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I have been persuaded that the new name and new logo are wise moves, meant to bring the 40,000-plus members of the Coeur d’Alene community into the learning circle. That intentionally appealing logo will make it much easier for the public to connect the finished project with the funding organization. Community building should be a major byproduct of revitalizing a city. After all, LCDC, the shorthand for the old, soon-to-be-forgotten name is simply Elsee-Deecy, a meaningless acronym, which can be tossed in the wastebasket with few regrets. The new flame-with-a-heart logo was launched in June of this year. This was perhaps unfortunate timing during our hotter-than-Hades summer, when wildfires were in the news and in everyone’s fears. Some folks have simply asked “Why ignite?” My guess is “ignite” is in tune with a current trend to plug action verbs into new logos. I’ve observed the words “incite,” “embellish” and “enthrall” used in very similar ways. Added to a heart in a flame, that verb should add life to the page. Or a chuckle. tate Sen. Mary Souza, who held a public forum to hear recommendations for improving Idaho’s urban renewal laws on Sept. 17, has criticized the expenditure of $50,000 to the consultant who helped develop the new branding strategy. I mentioned earlier that it’s not cheap to clear a group’s vision. The process involves hours and hours of professional time. But consider the value of the volunteer time this top-of-the-town board brings to the table, which probably adds up to thousands of dollars an hour. And how does the logo fit with the mission? “Igniting a community” to support healthier neighborhoods; new, higher-paying jobs; attractive, open public spaces; affordable housing. Sounds like positive enlightenment to me. Why are folks leery of urban renewal? Perhaps any government-related activity is in a shadow in this present political climate. Memories may still linger of the use of eminent-domain power, even though it is virtually nonexistent in modern-day practice. Perhaps people don’t like what they cannot understand. And tax-increment financing, used by all urban renewal groups, is simply hard to understand. On that note, I’ll leave this lighter aspect of the urban renewal issue. With good weather and if the creek don’t rise, next month I’ll have more to say about the myths, untruths and needed changes to the urban renewal picture in Idaho. n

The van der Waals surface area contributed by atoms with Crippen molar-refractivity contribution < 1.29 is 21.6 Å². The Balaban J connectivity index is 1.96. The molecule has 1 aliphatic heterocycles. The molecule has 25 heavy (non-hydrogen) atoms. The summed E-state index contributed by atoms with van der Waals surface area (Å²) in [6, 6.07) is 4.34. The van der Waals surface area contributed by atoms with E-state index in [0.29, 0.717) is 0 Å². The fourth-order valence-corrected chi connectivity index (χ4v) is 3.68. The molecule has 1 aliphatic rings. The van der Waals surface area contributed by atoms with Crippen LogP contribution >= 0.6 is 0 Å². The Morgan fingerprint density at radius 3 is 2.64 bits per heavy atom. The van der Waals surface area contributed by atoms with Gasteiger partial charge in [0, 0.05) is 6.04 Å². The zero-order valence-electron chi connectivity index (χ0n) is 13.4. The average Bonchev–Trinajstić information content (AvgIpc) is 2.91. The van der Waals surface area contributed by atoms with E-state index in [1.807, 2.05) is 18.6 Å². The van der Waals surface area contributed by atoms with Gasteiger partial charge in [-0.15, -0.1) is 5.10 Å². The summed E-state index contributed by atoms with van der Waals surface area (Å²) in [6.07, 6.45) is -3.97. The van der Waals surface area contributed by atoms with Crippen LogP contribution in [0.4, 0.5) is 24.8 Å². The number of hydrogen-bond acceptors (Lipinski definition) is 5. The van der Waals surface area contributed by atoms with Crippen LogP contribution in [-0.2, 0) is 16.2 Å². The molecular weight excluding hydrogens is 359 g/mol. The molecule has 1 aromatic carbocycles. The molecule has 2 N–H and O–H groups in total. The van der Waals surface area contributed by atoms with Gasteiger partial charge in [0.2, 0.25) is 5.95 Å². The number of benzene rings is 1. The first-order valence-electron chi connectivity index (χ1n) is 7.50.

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loved learning about the prophets during Bible class in high school. A bona fide prophet, we were taught by the Jesuits at Gonzaga Prep, would “comfort the afflicted and afflict the comfortable.” That’s a pretty simple job description, and I’ve cited it as a mission statement behind our social justice reporting. Prophets have been inspiring people for centuries. In his visit to America this week, Pope Francis is revealing himself to be more prophet than pope. Too often, the popes have been caught up in the pomp of the comfortable camp. This pope, however, chose to sleep in a Vatican guesthouse instead of the opulent pope’s quarters. He drives a secondhand 1984 Renault. For an outing, he often washes the feet of the poor or imprisoned. Now Pope Francis arrives in a land of great contradictions. On the surface, we’re a nation of comfort. But look closer, and you’ll find plenty of affliction. While Wall Street traders who break the law and wreck the economy face zero legal repercussions, men and women who have not been found guilty of a crime wallow in our Spokane County Jail because they can’t muster $250 for bail. Ours is a land badly in need of a prophet. Now Francis has drawn criticism for questioning the morality of capitalism and the greed it can create, along with challenging the affront to God’s creation that is climate change. Republicans in Congress — you can’t get more comfortable than that bunch — were the ones who invited Francis to speak to our nation’s leaders. Now they’re falling all over themselves to destroy his message. Guess they didn’t learn about the prophets in school. Comfortable people throughout history have shown they don’t like being afflicted, and as a result, the prophets were usually martyred. But that only guaranteed that their message would live on. Two millennia later, we still study, cherish and (try to) follow the words of Jesus. Meanwhile, those moneychangers in the Temple remain the eternal villains. “Why are the wicked so prosperous?” the prophet Jeremiah asks the Lord in the Old Testament book bearing his name. “ …You [God] have planted them, and they have taken root and prospered. Your name is on their lips, but you are far from their hearts.” Jeremiah is describing the vain, complacent, too-comfortable class of his era, around 600 BC, but he could be describing America in 2015. Our own moneychangers have the majority of Americans feeling afflicted. That’s why, despite the blatherings of most GOP leaders, Pope Francis will find America to be a fertile field to plant his own seeds. And they are seeds of hope.  JEN SORENSON CARTOON